NYCitymomx3
by Bronze Member on Apr. 25, 2013 at 9:39 AM
1 mom liked this

We unschooled for a very long time and when the kids showed an interest in something we would find various resources, library books, websites, worksheets, and field trips to foster that interest.  No lesson plan, just taking things on ourselves, sometimes even going right to the source and speaking with experts.  

Now that we have a bit more structure, I still don't follow a set curriculum or set lesson plans.  We do use more concrete resources now, but piece them together ourselves.  for example we use Saxon Math, Hake Grammar, Apologia Science, etc.  We still make it our own and do things our own way.   Our "lesson plan" is just a weekly outline of math 4x/wk, grammar 3x/week, science 2x/week, etc, and continuing where we left off, lol.  Simple, stress-free, fun, and effective.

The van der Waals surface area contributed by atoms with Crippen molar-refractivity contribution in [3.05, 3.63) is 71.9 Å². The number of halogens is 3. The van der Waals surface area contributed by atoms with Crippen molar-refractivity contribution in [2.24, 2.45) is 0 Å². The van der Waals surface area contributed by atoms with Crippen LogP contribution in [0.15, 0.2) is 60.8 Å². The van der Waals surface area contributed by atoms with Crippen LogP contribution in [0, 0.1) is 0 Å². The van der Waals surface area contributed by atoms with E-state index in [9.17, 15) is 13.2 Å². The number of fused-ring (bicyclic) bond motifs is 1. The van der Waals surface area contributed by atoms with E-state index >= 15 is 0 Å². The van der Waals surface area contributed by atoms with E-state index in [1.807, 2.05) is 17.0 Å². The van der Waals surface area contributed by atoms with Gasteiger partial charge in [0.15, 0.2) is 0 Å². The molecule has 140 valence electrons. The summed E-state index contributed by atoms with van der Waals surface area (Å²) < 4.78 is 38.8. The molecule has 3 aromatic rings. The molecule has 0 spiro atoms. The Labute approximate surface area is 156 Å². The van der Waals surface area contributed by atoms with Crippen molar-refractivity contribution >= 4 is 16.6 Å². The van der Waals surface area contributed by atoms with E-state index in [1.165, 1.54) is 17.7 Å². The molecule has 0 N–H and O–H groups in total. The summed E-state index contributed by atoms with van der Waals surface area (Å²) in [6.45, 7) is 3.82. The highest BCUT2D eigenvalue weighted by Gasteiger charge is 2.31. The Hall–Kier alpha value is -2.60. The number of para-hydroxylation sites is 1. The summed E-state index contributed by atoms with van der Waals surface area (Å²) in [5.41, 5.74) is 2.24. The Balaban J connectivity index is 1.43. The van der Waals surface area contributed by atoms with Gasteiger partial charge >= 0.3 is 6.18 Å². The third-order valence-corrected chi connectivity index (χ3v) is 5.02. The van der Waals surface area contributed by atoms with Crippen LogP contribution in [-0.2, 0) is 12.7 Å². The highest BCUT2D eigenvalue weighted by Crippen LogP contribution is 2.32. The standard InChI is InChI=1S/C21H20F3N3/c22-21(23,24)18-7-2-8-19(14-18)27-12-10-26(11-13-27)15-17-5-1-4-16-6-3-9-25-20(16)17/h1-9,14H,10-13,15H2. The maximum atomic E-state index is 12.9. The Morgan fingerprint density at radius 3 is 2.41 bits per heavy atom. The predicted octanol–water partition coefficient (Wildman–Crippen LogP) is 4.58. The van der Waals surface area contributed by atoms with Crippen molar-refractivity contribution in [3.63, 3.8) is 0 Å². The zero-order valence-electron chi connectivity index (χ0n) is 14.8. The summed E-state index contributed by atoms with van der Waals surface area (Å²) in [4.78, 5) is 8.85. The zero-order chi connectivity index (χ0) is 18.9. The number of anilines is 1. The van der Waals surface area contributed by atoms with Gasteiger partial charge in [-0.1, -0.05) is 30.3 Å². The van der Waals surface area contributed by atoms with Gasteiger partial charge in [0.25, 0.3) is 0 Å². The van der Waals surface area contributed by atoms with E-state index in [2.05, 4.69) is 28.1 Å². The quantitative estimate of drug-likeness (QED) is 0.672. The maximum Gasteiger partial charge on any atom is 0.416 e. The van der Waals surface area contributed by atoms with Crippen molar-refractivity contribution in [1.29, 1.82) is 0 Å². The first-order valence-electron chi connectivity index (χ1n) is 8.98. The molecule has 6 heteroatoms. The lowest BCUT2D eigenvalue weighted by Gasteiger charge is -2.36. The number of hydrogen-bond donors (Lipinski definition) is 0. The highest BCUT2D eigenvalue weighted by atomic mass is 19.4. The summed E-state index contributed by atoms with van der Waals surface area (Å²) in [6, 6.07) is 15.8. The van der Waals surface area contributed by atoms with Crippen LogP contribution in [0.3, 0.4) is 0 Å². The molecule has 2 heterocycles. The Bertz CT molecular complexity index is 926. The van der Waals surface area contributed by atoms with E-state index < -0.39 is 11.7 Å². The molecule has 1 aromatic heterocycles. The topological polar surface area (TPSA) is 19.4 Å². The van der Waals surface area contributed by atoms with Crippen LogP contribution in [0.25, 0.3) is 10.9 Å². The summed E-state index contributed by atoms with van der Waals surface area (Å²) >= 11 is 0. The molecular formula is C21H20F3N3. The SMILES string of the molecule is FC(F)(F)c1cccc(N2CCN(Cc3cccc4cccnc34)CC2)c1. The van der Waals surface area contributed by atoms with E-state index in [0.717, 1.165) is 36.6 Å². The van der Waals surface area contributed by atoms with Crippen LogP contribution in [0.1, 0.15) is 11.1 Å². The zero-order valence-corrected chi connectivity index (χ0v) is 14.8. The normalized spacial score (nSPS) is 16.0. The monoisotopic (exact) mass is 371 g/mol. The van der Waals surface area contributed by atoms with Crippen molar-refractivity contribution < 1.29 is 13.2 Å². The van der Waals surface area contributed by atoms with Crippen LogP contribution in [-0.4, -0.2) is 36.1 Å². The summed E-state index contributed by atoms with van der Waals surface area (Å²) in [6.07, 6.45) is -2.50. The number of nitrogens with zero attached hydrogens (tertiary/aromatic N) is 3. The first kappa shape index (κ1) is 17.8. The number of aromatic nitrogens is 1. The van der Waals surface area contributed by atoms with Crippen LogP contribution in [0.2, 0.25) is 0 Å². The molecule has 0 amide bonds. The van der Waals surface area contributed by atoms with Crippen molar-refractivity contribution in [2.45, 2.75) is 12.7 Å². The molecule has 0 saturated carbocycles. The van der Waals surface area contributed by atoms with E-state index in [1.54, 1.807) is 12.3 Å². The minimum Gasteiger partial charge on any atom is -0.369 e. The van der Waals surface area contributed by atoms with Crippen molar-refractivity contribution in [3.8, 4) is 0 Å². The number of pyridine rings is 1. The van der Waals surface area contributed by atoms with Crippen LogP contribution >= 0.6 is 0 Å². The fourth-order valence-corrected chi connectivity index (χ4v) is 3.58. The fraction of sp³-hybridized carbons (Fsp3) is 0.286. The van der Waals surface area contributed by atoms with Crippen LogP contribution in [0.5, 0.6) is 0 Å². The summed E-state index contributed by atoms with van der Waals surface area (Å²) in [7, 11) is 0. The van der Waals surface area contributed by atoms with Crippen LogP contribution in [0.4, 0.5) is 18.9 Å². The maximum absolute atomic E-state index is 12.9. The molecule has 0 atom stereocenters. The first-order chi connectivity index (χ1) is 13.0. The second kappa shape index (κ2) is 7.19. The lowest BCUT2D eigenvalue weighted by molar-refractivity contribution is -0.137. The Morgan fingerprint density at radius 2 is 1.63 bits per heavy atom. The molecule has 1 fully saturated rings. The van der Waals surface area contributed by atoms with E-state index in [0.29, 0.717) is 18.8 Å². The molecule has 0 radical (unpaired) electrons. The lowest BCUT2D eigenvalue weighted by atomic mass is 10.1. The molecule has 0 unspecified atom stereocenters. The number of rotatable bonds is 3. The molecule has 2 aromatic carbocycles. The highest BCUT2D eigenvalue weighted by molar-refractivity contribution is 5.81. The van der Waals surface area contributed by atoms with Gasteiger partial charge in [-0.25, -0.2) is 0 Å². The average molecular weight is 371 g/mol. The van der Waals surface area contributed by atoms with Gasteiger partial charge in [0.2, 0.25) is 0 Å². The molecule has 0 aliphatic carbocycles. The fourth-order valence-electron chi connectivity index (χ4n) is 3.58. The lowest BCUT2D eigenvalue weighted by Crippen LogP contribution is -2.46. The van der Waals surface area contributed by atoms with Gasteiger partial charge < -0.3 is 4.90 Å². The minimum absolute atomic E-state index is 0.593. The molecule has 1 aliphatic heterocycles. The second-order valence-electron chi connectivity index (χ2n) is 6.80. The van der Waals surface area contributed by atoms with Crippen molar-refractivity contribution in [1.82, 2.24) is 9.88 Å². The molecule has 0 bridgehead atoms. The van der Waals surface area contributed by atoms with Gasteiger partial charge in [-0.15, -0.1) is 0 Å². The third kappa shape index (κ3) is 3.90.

CaitsCookies
by on Apr. 25, 2013 at 1:37 PM
I'm glad you posted this question. I have a rare bit of time to work on planning. I'm pulling up the free ebooks on Project Gutenberg.
CaitsCookies
by on Apr. 25, 2013 at 1:41 PM
1 mom liked this

<a href="http://www.gutenberg.org/wiki/Category:Bookshelf"> Project Gutenberg "Bookshelves" </a>

motheroffour186
by Bronze Member on Apr. 25, 2013 at 3:11 PM
What ages I do it different from my preschool and my 5 th grade and 9th grade.
Preschool we use
www.havefunteaching.com
Damand.com Password:BOB
I go to the library to help with topic.
www.world books.com
Hyoergrammar(I look on my on the search
bar). I use Netflix to help with science and Social Studies. We put up words by the thing like we have a chalkboard so you see wgat we are talking about it. It is like spelling words for preschoolers.
The children me out projects.